Myocardial Infarction Guidelines

Updated: May 07, 2019
  • Author: A Maziar Zafari, MD, PhD, FACC, FAHA; Chief Editor: Eric H Yang, MD  more...
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Guidelines Summary

The American College of Cardiology Foundation and the American Heart Association (ACCF/AHA) as well as the European Society of Cardiology (ESC) have developed guidelines for management of patients with ST-segment elevation myocardial infarction (STEMI). [2, 4, 70]  

Prehospital and emergency care

The 2013 ACCF/AHA and the 2012 and 2017 ESC guidelines stress the importance of obtaining a 12-lead electrocardiogram (ECG) in a timely fashion (≤10 mins of presentation) in their recommendations (class I, level of evidence: B, for all three guidelines). [2, 4, 70]  The 2017 ESC guidelines also recommend ECG monitoring with defibrillator capacity as soon as possible in all patients with suspected STEMI (class I, level of evidence: B) but do not recommend prehospital cooling with a rapid infusion of large volumes of cold intravenous fluid immediately after return of spontaneous circulation (class IIa, level of evidence: C). [70]

Other ACCF/AHA recommendations for patients with STEMI include those summarized below. [2]

Class I

Level of evidence: A

Reperfusion therapy should be administered to all eligible STEMI patients with symptomatic onset within the previous 12 hours. The recommended reperfusion method is primary PCI when it can be performed expediently by experienced clinicians.

Level of evidence: B

Direct emergency medical services (EMS) transport of STEMI patients to a PCI-capable hospital for primary PCI is recommended, with an ideal first medical contact (FMC)-to-device time system goal of 90 minutes or shorter.

For patients who initially arrive at a non–PCI-capable hospital, immediate transfer to a PCI-capable hospital is recommended, with an FMC-to-device time system goal of 120 minutes or shorter.

In the absence of contraindications and when the anticipated FMC-to-device time exceeds 120 minutes because of unavoidable delays, fibrinolytic therapy should be administered to STEMI patients at non–PCI-capable hospitals. When fibrinolytic therapy is indicated or chosen as the primary reperfusion strategy, it should be administered within 30 minutes of hospital arrival.

Initiate therapeutic hypothermia as soon as possible in comatose STEMI patients with out-of-hospital cardiac arrest caused by ventricular fibrillation (VF) or pulseless ventricular tachycardia (VT), including patients who undergo primary PCI.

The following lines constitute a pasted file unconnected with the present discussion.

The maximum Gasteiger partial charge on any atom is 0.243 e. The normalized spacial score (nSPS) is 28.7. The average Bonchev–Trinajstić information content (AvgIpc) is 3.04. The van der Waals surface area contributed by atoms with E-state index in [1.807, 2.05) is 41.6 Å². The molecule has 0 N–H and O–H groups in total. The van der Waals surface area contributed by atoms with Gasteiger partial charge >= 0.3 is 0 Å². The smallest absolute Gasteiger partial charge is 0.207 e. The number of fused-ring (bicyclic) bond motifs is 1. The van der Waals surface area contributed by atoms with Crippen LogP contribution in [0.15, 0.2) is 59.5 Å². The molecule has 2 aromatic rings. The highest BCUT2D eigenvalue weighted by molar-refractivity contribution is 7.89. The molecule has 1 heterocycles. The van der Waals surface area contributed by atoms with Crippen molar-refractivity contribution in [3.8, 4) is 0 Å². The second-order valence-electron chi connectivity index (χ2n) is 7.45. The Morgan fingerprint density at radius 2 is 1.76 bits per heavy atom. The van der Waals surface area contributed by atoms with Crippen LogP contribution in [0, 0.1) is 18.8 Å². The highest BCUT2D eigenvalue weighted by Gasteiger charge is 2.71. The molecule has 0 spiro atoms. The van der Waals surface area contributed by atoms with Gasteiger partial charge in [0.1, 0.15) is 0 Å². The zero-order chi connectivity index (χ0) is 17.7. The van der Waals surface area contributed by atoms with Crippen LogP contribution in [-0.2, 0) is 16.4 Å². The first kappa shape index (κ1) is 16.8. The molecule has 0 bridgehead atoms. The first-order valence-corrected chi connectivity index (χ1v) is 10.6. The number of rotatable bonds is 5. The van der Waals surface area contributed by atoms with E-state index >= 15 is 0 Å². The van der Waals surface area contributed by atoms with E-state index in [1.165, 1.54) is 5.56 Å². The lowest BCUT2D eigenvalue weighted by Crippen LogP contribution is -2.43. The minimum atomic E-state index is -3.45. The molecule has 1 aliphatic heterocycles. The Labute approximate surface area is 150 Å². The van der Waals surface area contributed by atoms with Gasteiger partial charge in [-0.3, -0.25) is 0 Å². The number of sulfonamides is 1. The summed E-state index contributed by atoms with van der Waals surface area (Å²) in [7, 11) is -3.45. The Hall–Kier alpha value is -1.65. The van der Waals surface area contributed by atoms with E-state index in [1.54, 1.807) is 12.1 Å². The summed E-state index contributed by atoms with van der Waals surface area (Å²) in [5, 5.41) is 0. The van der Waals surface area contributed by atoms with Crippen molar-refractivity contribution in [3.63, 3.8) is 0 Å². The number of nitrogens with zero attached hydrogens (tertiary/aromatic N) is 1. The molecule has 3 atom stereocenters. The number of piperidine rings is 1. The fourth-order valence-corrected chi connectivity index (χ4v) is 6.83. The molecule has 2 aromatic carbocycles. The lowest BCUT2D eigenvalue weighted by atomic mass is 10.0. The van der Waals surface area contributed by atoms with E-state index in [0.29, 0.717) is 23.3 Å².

For resuscitated out-of-hospital cardiac arrest patients whose initial ECG shows STEMI, immediate angiography and PCI should be performed when indicated.

Class IIa

Primary PCI is the preferred reperfusion strategy for patients with STEMI and symptom onset within the prior 12 to 24 hours in the presence of clinical and/or ECG evidence of ongoing ischemia. (Level of evidence: B)


The 2012 and 2017 ESC guidelines concur with the ACCF/AHA recommendations and additionally recommend routine blood sampling for serum markers in the acute phase. [4, 70]  However, do not delay initiation of reperfusion therapy for the results. (Class I, level of evidence: C) The 2017 ESC guidelines also indicate the following should be considered for the initial diagnosis (class IIa, level of evidence B for both) [70] :

  • The use of additional posterior chest wall leads (V 7-V 9) when a posterior MI (circumflex occlusion) is highly suspected
  • The use of additional right precordial leads (V 3R and V 4R) in the presence of an inferior MI to identify concomitant right ventricular infarction

Percutaneous Coronary Intervention

Recommendations for percutaneous coronary intervention (PCI) from the 2013 update of the American College of Cardiology/American Heart Association (ACC/AHA) guidelines for management of ST-elevation myocardial infarction (STEMI), [2]  the 2014 European Society of Cardiology/European Association for Cardio-Thoracic Surgery (ESC/EACTS), [127] and 2017 ESC guidelines for myocardial revascularization, [70]  include the following:

  • Primary PCI is indicated in patients with ischemic symptoms shorter than 12 hours and contraindications to thrombolytic therapy (irrespective of the time delay from FMC); and in patients with cardiogenic shock or acute severe heart failure, irrespective of the time delay from MI onset (Class I, level of evidence: A)
  • Primary PCI is reasonable in patients with ongoing ischemia 12-24 hours after symptom onset (Class IIb)

2015 ACC/AHA/SCAI guidelines

In 2015 the ACC/AHA and Society for Cardiovascular Angiography and Interventions (ACC/AHA/SCAI) issued revised recommendations for PCI in STEMI patients, as indicated below. [128]

Class IIb

PCI of a noninfarct artery may be considered in selected hemodynamically stable STEMI patients with multivessel disease, either at the time of primary PCI or as a planned staged procedure. (Level of evidence: B-R)

The efficacy of selective and bailout aspiration thrombectomy in patients undergoing primary PCI remains to be established. (Level of evidence: C-LD)

Class III

PCI should not be performed in a noninfarct artery at the time of primary PCI in hemodynamically stable STEMI patients. (Level of evidence: B)

Routine aspiration thrombectomy before primary PCI is not useful. (Level of evidence: A)


The 2017 ESC guidelines recommend primary PCI of the infarct-related artery (class I, level of evidence: A), as well as new coronary angiography with PCI in patients with symptoms/signs or recurrent or remaining ischemia following primary PCI (class I, level of evidence: C). [70]  Note that in patients with coronary artery occlusion/global ischemia in the absence of characteristic ST elevation (eg, bundle branch block, ventricular pacing, hyperacute T-waves, isolated ST-depression in the anterior leads, and/or universal ST depression with ST-elevation in lead aVR) who have a clinical presentation compatible with ongoing myocardial ischemia, a primary PCI strategy (ie, urgent angiography and PCI, if indicated) is recommended. [70]